African-American leaders involved in the event, and some who decided not to come, said they were happy with Beck’s rally and the way that black ministers were involved.

“When the rally went off, the concerns I had were done away with. I might have had some concerns initially, but those concerns were dropped,” said Rev. William Owens, chairman of the Coalition of African-American Pastors, a 72-year old leader who organized with King in Memphis during the Civil Rights movement.

Privately in conversations with other leaders, Owens was one of the most vociferous critics of Beck in the days leading up to the event. Though he was invited to attend by Alveda King, the niece of the civil rights leader who spoke at the rally, he refused to attend.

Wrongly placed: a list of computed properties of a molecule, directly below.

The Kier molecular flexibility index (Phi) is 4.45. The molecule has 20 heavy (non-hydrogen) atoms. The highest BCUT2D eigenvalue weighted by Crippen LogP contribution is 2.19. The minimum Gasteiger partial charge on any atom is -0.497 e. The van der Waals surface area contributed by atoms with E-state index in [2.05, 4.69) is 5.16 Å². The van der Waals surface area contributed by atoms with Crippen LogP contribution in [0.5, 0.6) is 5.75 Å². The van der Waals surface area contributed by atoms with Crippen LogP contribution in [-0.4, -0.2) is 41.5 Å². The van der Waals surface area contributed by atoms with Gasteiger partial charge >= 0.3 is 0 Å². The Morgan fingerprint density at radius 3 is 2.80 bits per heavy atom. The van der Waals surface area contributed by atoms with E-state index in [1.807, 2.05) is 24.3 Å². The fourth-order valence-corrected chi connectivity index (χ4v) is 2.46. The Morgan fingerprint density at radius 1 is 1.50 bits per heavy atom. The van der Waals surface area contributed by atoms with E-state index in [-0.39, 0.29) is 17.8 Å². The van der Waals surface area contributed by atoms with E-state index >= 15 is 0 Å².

“The initial concern was he would have just a few black people, just to show off, just a few,” said Owens, who is conservative and whose son is heavily involved in speaking at Tea Party events. “From the sound of it, what I heard was they were using blacks as tokens, as camouflage.

“But I didn’t see that happen. I think Glenn was very sincere,” Owens said.